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| Last Updated:: 29/03/2018

UNESCO World Heritage Sites in India

 

 

 

 

 

 

 

 

 

 

 

World Heritage 

 

 

 

Heritage is our legacy from the past, what we live with today, and what we pass on to future generations. Our cultural and natural heritages are both irreplaceable sources of life and inspiration. 

 

 

World Heritage is the designation for places on Earth that are of outstanding universal value to humanity. Pyramids of Egypt, the Great Barrier Reef in Australia, Galápagos Islands in Ecuador, the Taj Mahal in India, the Grand Canyon in the USA, or the Acropolis in Greece are examples of the 1000+ natural and cultural places inscribed on the UNESCO’s World Heritage Sites List to date. 

 

 

What makes the concept of World Heritage exceptional is its universal application. World Heritage sites belong to all the peoples of the world, irrespective of the territory on which they are located. 

 

 

The United Nations Educational, Scientific and Cultural Organization (UNESCO) seeks to encourage the identification, protection and preservation of cultural and natural heritage around the world considered to be of outstanding value to humanity. This is embodied in an international treaty called the Convention concerning the Protection of the World Cultural and Natural Heritage, adopted by UNESCO in 1972. 

 

 

Cultural heritage refers to monuments, groups of buildings and sites with historical, aesthetic, archaeological, scientific, ethnological or anthropological value. Natural heritage refers to outstanding physical, biological and geological formations, habitats of threatened species of animals and plants and areas with scientific, conservation or aesthetic value. 

 

 

 

UNESCO's World Heritage mission is to  

 

 

  • Encourage countries to sign the World Heritage Convention and to ensure the protection of their natural and cultural heritage; 
  • Encourage States Parties to the Convention to nominate sites within their national territory for inclusion on the World Heritage List; 
  • Encourage States Parties to establish management plans and set up reporting systems on the state of conservation of their World Heritage sites; 
  • Help States Parties safeguard World Heritage properties by providing technical assistance and professional training;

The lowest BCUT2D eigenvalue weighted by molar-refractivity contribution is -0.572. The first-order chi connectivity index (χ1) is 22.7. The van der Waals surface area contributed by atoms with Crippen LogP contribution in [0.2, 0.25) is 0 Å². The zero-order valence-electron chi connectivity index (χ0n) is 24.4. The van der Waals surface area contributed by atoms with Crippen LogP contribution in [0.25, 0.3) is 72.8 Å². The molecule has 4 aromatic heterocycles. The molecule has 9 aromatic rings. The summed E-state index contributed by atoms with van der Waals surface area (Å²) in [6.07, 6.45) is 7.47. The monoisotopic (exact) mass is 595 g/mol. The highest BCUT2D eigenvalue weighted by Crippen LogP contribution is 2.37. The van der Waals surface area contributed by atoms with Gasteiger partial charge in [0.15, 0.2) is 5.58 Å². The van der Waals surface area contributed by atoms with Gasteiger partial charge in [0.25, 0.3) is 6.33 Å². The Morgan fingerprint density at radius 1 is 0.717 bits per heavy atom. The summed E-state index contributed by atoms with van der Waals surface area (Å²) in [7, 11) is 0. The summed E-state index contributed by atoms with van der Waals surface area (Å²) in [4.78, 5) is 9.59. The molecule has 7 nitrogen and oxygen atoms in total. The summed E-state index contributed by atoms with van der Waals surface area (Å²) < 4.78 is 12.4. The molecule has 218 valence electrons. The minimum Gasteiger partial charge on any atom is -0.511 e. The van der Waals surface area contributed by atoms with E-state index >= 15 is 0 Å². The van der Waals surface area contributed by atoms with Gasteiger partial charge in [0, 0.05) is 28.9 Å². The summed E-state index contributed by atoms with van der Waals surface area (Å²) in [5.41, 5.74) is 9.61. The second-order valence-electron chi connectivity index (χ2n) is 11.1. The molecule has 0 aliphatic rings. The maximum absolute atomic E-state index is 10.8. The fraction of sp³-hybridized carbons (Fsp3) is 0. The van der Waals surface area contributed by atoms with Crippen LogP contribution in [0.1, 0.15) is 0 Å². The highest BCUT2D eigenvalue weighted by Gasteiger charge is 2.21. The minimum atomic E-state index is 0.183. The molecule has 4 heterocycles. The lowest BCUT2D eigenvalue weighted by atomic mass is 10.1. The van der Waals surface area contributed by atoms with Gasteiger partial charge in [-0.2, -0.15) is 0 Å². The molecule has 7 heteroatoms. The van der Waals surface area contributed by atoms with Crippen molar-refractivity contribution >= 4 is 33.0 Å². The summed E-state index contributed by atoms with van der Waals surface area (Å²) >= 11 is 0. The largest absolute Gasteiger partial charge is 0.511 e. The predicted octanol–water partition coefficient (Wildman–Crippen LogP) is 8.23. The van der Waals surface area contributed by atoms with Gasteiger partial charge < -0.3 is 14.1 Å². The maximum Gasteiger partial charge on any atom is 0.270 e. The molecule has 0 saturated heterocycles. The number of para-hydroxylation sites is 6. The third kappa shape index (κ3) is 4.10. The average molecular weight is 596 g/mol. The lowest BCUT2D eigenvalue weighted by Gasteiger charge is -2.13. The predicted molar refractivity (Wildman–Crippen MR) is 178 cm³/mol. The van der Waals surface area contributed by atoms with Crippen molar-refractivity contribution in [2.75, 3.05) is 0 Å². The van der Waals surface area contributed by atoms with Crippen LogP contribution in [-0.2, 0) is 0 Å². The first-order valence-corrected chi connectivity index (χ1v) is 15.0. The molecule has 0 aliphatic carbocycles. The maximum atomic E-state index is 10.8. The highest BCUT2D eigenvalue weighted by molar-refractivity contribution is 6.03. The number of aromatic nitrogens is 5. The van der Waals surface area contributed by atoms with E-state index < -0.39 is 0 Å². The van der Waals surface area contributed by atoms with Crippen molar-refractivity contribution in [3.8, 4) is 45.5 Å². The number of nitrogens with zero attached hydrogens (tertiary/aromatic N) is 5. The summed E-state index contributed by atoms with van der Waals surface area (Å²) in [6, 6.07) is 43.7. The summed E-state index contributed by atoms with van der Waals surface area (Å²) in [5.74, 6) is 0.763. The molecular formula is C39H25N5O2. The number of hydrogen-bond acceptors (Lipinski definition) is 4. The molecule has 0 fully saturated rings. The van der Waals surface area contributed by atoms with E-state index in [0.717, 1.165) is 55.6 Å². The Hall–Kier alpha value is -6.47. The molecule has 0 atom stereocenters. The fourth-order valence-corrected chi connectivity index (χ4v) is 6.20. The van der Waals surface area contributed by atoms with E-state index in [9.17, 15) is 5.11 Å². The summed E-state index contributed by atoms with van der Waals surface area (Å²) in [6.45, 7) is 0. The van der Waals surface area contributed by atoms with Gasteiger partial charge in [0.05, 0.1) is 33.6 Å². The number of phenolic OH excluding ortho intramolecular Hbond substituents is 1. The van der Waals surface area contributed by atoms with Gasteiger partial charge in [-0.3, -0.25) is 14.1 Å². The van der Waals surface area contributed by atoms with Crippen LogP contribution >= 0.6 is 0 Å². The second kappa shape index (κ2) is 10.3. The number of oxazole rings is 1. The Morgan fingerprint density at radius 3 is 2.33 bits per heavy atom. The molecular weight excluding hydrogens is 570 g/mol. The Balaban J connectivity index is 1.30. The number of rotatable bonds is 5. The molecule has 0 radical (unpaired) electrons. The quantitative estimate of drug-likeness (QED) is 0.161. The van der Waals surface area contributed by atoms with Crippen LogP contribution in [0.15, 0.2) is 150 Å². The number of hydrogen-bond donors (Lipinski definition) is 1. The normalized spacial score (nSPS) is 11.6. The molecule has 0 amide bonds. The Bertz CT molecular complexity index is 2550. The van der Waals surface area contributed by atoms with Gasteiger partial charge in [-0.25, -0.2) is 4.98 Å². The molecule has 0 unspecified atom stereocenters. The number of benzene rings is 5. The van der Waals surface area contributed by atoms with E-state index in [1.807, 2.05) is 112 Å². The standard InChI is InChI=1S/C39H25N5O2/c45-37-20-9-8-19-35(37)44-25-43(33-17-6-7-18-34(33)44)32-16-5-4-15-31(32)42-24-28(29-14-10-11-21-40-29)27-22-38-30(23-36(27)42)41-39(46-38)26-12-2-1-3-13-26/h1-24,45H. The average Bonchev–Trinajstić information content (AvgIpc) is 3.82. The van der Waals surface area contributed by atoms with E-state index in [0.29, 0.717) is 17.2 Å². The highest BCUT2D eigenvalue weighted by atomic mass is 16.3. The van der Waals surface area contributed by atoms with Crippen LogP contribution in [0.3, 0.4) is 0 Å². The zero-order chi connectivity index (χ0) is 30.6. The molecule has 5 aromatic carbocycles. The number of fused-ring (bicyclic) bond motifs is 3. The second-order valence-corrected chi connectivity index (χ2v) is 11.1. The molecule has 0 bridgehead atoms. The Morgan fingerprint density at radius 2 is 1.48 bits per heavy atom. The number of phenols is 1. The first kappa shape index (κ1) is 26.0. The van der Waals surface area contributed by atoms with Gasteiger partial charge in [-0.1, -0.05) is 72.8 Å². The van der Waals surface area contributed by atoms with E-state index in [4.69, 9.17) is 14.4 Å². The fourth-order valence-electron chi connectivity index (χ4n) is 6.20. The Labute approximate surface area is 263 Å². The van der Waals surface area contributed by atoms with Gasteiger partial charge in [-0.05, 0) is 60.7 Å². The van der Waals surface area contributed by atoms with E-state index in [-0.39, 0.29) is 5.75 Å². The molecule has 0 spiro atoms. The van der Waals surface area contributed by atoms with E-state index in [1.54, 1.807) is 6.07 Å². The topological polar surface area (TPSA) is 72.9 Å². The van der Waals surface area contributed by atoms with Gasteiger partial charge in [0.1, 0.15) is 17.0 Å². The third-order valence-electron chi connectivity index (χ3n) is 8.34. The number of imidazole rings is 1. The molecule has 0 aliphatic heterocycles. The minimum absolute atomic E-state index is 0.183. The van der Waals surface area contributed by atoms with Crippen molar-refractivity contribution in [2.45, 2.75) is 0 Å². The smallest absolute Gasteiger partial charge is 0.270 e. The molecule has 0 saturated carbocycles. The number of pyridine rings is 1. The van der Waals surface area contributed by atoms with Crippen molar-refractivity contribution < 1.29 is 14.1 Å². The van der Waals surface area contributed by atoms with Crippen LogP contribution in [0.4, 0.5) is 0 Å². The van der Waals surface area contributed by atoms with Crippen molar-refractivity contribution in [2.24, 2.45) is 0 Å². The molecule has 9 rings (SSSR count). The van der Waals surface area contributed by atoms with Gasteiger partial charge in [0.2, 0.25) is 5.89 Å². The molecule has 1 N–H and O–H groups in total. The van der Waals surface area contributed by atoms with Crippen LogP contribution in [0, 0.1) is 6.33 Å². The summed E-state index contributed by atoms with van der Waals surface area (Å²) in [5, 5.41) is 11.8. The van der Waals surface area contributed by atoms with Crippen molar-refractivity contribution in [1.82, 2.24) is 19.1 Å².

• Provide emergency assistance for World Heritage sites in immediate danger; 
  • Support States Parties' public awareness-building activities for World Heritage conservation; 
  • Encourage participation of the local population in the preservation of their cultural and natural heritage; 
  • Encourage international cooperation in the conservation of our world's cultural and natural heritage.

  

 

 

What is a World Heritage Site? 

 

 

 

  • A World Heritage Site is a place on earth having a special cultural or physical significance and outstanding universal value to the humanity.
  • It may be a building, a city, a complex, a desert, a forest, an island, a lake, a monument, or a mountain.
  • They have been inscribed on the World Heritage List to be protected for future generations to appreciate and enjoy.

 

 

 

Who lists World Heritage Sites?

 

 

 

  • A world Heritage site is listed by the United Nations Educational, Scientific and Cultural Organization (UNESCO) which is based in Paris, France.
  • The International World Heritage Programme administered by the UNESCO World Heritage Committee establishes the sites to be listed as UNESCO World Heritage Sites.
  • The World Heritage Committee is responsible for the implementation of the World Heritage Convention (The Convention Concerning the Protection of the World Cultural and Natural Heritage or the World Heritage Convention), defines the use of the World Heritage Fund and allocates financial assistance upon requests from States Parties.
  • It is composed of 21 state parties which are elected by the General Assembly of States Parties for a four-year term.
  • Currently, India is a member of the World Heritage Committee.

 

 

 

How is a World Heritage Site selected?

 

 

 

  • The first step towards the listing is the nomination of a site by the respective government of a country.
  • The site should have an Outstanding Universal Value (OUV) for World Heritage nomination.
  • To determine the Outstanding Universal Value (OUV) for World Heritage nomination, there are ten enlisted criteria.
  • The proposed nomination must satisfy at least one of these ten criteria.
  • The Nomination File is then evaluated by the International Council on Monuments and Sites and the World Conservation Union.
  • These bodies then make their recommendations to the World Heritage Committee.
  • The Committee meets once per year to determine whether or not to inscribe each nominated property on the World Heritage List and sometimes defers the decision to request more information from the country which nominated the site.

 

 

 

Ten criteria for determining Outstanding Universal Value (OUV) 

 

 

  • represent a masterpiece of human creative genius;
  • exhibit an important interchange of human values, over a span of time or within a   cultural area of the world, on developments in architecture or technology, monumental arts, town-planning or landscape design;
  • bear a unique or at least exceptional testimony to a cultural tradition or to a civilization which is living or which has disappeared;
  • be an outstanding example of a type of building, architectural or technological   ensemble or landscape which illustrates (a) significant stage(s) in human history;
  • be an outstanding example of a traditional human settlement, land-use, or sea-use which is representative of a culture (or cultures), or human interaction with the environment especially when it has become vulnerable under the impact of irreversible change;
  • be directly or tangibly associated with events or living traditions, with ideas, or with beliefs, with artistic and literary works of outstanding universal significance. (The Committee considers that this criterion should preferably be used in conjunction with